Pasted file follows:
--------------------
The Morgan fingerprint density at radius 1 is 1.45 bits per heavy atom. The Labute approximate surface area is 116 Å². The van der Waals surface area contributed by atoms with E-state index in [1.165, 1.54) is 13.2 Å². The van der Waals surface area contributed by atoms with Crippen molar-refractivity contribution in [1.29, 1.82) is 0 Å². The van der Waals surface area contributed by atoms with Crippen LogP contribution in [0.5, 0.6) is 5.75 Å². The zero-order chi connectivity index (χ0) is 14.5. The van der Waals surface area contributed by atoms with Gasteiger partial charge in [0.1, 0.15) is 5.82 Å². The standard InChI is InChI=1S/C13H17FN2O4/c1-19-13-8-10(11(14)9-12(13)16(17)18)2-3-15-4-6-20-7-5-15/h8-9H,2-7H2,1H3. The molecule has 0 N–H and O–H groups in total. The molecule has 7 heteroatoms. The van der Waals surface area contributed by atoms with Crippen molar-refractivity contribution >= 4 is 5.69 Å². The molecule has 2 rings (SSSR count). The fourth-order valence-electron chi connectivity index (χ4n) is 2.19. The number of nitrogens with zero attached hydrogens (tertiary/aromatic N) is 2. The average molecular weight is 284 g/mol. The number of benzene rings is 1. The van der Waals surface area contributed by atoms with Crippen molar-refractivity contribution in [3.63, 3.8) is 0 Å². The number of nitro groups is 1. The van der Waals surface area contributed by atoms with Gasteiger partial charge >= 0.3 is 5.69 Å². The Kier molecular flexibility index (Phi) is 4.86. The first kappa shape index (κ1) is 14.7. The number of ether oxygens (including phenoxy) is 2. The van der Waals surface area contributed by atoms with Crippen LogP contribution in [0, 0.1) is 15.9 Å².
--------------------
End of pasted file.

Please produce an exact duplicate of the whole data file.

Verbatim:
The Morgan fingerprint density at radius 1 is 1.45 bits per heavy atom. The Labute approximate surface area is 116 Å². The van der Waals surface area contributed by atoms with E-state index in [1.165, 1.54) is 13.2 Å². The van der Waals surface area contributed by atoms with Crippen molar-refractivity contribution in [1.29, 1.82) is 0 Å². The van der Waals surface area contributed by atoms with Crippen LogP contribution in [0.5, 0.6) is 5.75 Å². The zero-order chi connectivity index (χ0) is 14.5. The van der Waals surface area contributed by atoms with Gasteiger partial charge in [0.1, 0.15) is 5.82 Å². The standard InChI is InChI=1S/C13H17FN2O4/c1-19-13-8-10(11(14)9-12(13)16(17)18)2-3-15-4-6-20-7-5-15/h8-9H,2-7H2,1H3. The molecule has 0 N–H and O–H groups in total. The molecule has 7 heteroatoms. The van der Waals surface area contributed by atoms with Crippen molar-refractivity contribution >= 4 is 5.69 Å². The molecule has 2 rings (SSSR count). The fourth-order valence-electron chi connectivity index (χ4n) is 2.19. The number of nitrogens with zero attached hydrogens (tertiary/aromatic N) is 2. The average molecular weight is 284 g/mol. The number of benzene rings is 1. The van der Waals surface area contributed by atoms with Crippen molar-refractivity contribution in [3.63, 3.8) is 0 Å². The number of nitro groups is 1. The van der Waals surface area contributed by atoms with Gasteiger partial charge >= 0.3 is 5.69 Å². The Kier molecular flexibility index (Phi) is 4.86. The first kappa shape index (κ1) is 14.7. The number of ether oxygens (including phenoxy) is 2. The van der Waals surface area contributed by atoms with Crippen LogP contribution in [0, 0.1) is 15.9 Å².